Curtis Hutt, PhD
- Associate Professor of Religious Studies
- Executive Director, Goldstein Center for Human Rights
- Director of Programming, Schwalb Center for Israel and Jewish Studies
- ASH 200B
Curtis Hutt teaches Judaic Studies at UNO. He received his Ph.D. in Religion and Critical Thought from Brown University where he wrote his dissertation on the ethics of historical belief. The bulk of Curtis' work is related to the representation of sacred pasts in Jewish and Christian traditions with a focus on the history of Jerusalem. Curtis is the founding director of UNO's new Leonard and Shirley Goldstein Center for Human Rights. He also serves as the Director of Programming at the Schwalb Center for Israel and Jewish Studies.
Curtis has two additional graduate degrees, one in Philosophy and another in the history of religions with a focus on Judaisms during the Second Commonwealth Period and the earliest Christianities. He has published on a variety of topics related to latter, including articles on the Dead Sea Scrolls, religious specialists in ancient Judaisms, and the origins of Christian anti-Semitism. Curtis has also written on contemporary Jewish philosophy, pilgrimage, and religious ethics. In 2013, Curtis published his first book with SUNY Press on religion and the representation of the past. He has recently edited a second volume for Routledge’s Jewish Studies Series titled “Jewish Religious and Philosophical Ethics.” Curtis just published a third book on feminist historiography – “The Sorrows of Mattidia” – which examines the portrayal of Jewish and Christian women in late antiquity. Curtis' latest work published in ID:International Dialogue is on the study of historical subaltern religious practices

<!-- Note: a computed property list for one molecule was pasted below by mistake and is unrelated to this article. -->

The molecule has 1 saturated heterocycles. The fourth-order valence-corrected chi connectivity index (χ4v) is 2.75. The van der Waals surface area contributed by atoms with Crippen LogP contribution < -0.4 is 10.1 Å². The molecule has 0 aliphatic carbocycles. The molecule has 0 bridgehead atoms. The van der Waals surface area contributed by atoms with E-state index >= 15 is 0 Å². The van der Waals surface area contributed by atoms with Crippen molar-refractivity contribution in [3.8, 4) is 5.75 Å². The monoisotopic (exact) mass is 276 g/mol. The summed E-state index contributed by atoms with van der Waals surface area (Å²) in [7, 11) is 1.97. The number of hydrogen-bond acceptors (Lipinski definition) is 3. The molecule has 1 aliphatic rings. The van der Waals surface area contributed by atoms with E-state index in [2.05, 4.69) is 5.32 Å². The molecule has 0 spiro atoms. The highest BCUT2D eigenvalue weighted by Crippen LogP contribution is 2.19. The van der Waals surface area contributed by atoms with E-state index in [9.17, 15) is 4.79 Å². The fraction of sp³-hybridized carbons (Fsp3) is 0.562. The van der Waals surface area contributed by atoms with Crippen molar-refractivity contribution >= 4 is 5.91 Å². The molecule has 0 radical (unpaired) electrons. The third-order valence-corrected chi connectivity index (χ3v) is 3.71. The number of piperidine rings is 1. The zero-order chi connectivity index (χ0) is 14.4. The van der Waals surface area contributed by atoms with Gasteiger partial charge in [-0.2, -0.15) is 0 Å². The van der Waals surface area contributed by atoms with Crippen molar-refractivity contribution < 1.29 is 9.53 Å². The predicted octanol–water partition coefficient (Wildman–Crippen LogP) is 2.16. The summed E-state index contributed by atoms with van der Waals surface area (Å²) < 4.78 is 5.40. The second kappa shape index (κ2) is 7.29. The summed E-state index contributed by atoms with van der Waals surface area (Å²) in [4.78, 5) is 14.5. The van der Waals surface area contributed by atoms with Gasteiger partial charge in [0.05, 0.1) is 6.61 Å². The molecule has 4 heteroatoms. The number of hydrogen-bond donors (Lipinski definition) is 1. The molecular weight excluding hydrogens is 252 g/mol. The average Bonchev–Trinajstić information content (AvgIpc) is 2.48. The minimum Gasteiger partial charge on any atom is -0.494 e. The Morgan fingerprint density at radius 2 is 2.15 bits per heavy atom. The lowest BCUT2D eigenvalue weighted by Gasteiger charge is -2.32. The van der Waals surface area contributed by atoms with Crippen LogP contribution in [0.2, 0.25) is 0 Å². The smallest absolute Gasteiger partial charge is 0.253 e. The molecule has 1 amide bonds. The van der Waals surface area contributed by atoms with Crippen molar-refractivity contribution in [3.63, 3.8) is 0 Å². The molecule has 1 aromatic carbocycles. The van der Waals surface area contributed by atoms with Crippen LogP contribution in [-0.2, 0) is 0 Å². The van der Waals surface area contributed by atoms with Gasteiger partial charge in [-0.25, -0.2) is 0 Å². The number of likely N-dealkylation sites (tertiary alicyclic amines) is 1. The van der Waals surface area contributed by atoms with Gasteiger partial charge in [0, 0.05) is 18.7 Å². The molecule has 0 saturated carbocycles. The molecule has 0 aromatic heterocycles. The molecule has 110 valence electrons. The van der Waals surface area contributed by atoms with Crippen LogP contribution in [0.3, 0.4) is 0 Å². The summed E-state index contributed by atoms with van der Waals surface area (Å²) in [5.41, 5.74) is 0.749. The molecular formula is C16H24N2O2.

In addition to teaching Judaic Studies (Hebrew Bible/Jewish Thought and Practice), Curtis also teaches the Religion and Critical Thought class at UNO as well as courses on women and religion, apocalypticism, and Jerusalem. Curtis is a long-time moderator and panelist at the Middle East Forum and also serves on the faculty advisory board of Islamic Studies. He is a co-founder of SPHRS and continues to work on the Medical Humanities initiative. Most summers, Curtis can be found in Jerusalem where he spends time working with local and international scholars as well as writing and presenting his own research.